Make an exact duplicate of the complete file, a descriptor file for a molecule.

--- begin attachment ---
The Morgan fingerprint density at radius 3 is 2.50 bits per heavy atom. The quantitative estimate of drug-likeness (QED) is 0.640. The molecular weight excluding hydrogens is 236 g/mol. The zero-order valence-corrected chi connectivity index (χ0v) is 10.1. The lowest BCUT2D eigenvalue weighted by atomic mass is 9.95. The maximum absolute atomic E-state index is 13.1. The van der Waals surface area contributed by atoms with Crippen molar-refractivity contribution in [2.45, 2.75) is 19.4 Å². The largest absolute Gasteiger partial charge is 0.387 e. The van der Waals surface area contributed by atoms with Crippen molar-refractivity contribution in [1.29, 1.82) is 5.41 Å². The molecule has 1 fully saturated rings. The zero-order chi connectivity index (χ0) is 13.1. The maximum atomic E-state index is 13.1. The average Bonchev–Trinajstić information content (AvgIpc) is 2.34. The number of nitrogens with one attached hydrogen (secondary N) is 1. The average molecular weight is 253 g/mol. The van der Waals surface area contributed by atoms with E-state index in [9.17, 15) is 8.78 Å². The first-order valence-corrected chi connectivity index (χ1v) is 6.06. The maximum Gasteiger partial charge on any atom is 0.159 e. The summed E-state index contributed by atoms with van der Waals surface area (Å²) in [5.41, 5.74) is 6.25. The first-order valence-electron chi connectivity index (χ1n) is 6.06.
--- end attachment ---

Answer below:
The Morgan fingerprint density at radius 3 is 2.50 bits per heavy atom. The quantitative estimate of drug-likeness (QED) is 0.640. The molecular weight excluding hydrogens is 236 g/mol. The zero-order valence-corrected chi connectivity index (χ0v) is 10.1. The lowest BCUT2D eigenvalue weighted by atomic mass is 9.95. The maximum absolute atomic E-state index is 13.1. The van der Waals surface area contributed by atoms with Crippen molar-refractivity contribution in [2.45, 2.75) is 19.4 Å². The largest absolute Gasteiger partial charge is 0.387 e. The van der Waals surface area contributed by atoms with Crippen molar-refractivity contribution in [1.29, 1.82) is 5.41 Å². The molecule has 1 fully saturated rings. The zero-order chi connectivity index (χ0) is 13.1. The maximum atomic E-state index is 13.1. The average Bonchev–Trinajstić information content (AvgIpc) is 2.34. The number of nitrogens with one attached hydrogen (secondary N) is 1. The average molecular weight is 253 g/mol. The van der Waals surface area contributed by atoms with E-state index in [9.17, 15) is 8.78 Å². The first-order valence-corrected chi connectivity index (χ1v) is 6.06. The maximum Gasteiger partial charge on any atom is 0.159 e. The summed E-state index contributed by atoms with van der Waals surface area (Å²) in [5.41, 5.74) is 6.25. The first-order valence-electron chi connectivity index (χ1n) is 6.06.